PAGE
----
Undoubtedly Trevor Horn is a great producer. He knows far more about music than I can ever learn. So it’s with a little trepidation that I will say I think his new album is pretty dire.
In the same way that great bands don’t always produce brilliant albums, a producer can surely have an off day too. Horn’s new album Echoes: Ancient And Modern is just out. And it seems like he's had quite a few of those off days.
Horn has worked with many great artists, especially back in the eighties. He came to prominence with The Buggles and “Video Killed The Video Star”. Horn went on to sing with Yes and produce many hits with Frankie Goes To Hollywood, Grace Jones and Seal amongst others. He’s called on some of that history and his contact book for the new album to bring in guest singers But it’s not worked for this collection of songs.
Trevor Horn explains his new album
As Horn explains himself, the album has 11 covers, including three songs he has produced before.
Firstly, if we are all honest, it's rare that cover versions leave us thinking they sound better or at least as good as the original versions. There are exceptions to that general rule of course, but not on this album. Not even with a variety of top musicians and singers collaborating with him.
Horn talks of the songs on the album being echoes of the past. That perhaps explains the slowing down of many. The softer tones used and the quieter more laconic vocals. And there lies just one of the problems with the album.
Echoes: Ancient And Modern Track listing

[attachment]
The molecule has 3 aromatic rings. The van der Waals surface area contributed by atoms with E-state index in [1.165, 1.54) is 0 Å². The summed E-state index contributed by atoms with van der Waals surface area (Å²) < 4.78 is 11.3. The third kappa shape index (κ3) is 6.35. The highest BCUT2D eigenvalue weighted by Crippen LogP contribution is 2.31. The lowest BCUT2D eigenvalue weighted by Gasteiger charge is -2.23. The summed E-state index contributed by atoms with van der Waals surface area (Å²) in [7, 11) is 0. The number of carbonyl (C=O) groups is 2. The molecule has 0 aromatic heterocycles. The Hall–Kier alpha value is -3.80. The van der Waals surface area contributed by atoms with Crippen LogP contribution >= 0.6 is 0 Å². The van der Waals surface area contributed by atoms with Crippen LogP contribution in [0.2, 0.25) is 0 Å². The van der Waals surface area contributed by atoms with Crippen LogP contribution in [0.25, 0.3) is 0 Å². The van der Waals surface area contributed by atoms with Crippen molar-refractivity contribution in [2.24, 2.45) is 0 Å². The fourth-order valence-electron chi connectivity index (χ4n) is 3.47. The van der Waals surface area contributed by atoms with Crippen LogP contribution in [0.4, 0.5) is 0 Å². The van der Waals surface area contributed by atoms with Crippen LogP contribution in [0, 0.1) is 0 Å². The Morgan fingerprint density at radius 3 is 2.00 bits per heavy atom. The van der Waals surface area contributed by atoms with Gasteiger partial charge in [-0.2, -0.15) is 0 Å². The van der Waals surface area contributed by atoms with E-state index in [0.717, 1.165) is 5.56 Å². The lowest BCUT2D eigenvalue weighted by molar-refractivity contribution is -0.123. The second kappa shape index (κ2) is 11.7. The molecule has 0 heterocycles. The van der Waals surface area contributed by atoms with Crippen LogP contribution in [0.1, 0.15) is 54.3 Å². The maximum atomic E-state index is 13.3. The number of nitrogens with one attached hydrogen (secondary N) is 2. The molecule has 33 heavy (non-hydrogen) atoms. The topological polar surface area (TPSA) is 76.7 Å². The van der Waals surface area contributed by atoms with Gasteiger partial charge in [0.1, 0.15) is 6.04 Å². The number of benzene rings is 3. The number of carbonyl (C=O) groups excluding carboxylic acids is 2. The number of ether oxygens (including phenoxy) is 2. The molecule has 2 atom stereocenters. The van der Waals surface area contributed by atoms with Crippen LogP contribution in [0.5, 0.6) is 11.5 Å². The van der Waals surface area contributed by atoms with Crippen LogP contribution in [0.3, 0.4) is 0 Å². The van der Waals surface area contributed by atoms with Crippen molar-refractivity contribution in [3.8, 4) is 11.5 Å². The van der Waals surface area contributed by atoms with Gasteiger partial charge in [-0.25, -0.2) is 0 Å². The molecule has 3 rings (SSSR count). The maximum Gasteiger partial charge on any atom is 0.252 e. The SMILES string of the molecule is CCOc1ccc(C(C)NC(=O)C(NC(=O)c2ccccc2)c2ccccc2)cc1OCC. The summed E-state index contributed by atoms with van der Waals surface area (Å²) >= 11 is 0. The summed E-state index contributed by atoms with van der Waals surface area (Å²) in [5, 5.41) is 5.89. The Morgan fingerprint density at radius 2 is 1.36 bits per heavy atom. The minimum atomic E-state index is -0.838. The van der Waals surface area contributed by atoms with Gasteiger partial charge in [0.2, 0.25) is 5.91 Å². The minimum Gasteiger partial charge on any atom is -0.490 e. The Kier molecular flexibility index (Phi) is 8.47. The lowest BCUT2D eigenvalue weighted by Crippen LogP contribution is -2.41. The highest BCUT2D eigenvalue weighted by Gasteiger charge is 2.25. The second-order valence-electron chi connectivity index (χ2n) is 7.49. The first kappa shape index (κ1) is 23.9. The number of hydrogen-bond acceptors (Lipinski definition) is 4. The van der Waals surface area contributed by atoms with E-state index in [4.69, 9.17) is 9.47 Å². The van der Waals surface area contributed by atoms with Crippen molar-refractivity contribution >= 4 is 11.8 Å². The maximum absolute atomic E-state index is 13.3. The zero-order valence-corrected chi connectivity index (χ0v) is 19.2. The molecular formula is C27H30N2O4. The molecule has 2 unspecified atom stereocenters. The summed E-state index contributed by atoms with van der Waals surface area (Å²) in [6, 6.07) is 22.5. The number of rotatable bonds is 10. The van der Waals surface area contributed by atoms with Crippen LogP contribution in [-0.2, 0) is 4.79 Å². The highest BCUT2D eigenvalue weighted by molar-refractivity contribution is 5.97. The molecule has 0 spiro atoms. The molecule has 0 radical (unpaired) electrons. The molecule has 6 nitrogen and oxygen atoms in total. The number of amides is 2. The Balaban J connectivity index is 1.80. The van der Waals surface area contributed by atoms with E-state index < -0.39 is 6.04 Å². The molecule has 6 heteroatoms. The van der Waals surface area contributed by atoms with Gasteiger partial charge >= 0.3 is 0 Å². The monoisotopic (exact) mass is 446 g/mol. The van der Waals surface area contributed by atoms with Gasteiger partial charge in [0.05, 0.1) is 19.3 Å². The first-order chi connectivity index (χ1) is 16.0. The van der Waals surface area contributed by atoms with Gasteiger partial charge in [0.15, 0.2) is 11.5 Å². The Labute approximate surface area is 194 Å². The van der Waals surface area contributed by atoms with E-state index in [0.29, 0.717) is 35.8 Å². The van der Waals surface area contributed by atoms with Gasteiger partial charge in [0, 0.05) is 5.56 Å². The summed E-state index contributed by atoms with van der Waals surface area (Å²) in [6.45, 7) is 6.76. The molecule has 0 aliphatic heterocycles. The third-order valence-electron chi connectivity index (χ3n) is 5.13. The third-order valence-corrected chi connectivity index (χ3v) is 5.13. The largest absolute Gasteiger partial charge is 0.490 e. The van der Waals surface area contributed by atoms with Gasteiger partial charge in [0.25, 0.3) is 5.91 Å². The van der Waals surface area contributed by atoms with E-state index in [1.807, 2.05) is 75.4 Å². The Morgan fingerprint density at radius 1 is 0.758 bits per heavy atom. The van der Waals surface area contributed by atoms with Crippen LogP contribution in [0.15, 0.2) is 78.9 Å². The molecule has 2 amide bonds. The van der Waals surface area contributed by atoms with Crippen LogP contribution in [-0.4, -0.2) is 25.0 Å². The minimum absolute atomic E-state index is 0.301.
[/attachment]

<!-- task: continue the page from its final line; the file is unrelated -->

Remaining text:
“Swimming Pools (Drank)” with Tori Amos
“Steppin' Out” with Seal
“Owner Of A Lonely Heart” with Rick Astley
”Slave To The Rhythm” with Lady Blackbird
“Love Is A Battlefield” with Marc Almond
“Personal Jesus” with Iggy Pop
“Drive” with Steve Hogarth
“Relax” with Toyah Wilcox & Robert Fripp
“White Wedding” with Andrea Corr with Jack Lukeman
“Smells Like Teen Spirit” with Jack Lukeman
If we get to the basics there are maybe a couple of interesting songs in “Swimming Pools (Drank)” and “Love Is A Battlefield”. Maybe that's down to them being less familiar originals to me. Then there are several tracks like “Avalon” on which Horn does the vocals, “Slave To The Rhythm”, “Steppin’ Out” or “Drive”, which all slowly plod around. They seem somewhat lost in purpose although the softer, slower approach is perhaps less of an issue on these songs.
There are a handful of the tracks which I’d describe at best as poor. Fans of Depeche Mode cover your ears for Horn’s take on “Personal Jesus”. It features Iggy Pop but he hasn’t given it an extra edge or bite.
There is worse to come from the album
Horn revisits his eighties period again with a version of “Relax”. Frankie says No comes immediately to mind. The laid-back version loses the spark and life of the original. And talking of losing something, “White Wedding” is a pale shadow of the Billy Idol original, where’s the raw excitement and energy?
Well, it’s not with Horn’s version of “Smells Like Teen Spirit”, either that’s for sure. The drawn-out vocals on that are reminiscent of the Crash Test Dummies on “ Mmm Mmm Mmm Mmm”. By far the worst of the bunch on the album. If I share that The Arts Desk’s view on Horn’s take on the Nirvana classic is to describe it as “Worst of all, bottom of the pile, howlingly, astonishingly dreadful, vocally posturing, musical theatre-ish” you get a feel for the way it's turned out.
In general, the media reviews are mixed. Unfortunately for Horn, there are plenty at the low end of the range sharing similar views to my own and to those of The Arts Desk. You may want to make up your own mind. It’s widely available to stream or buy online, but do so at your own risk of disappointment!
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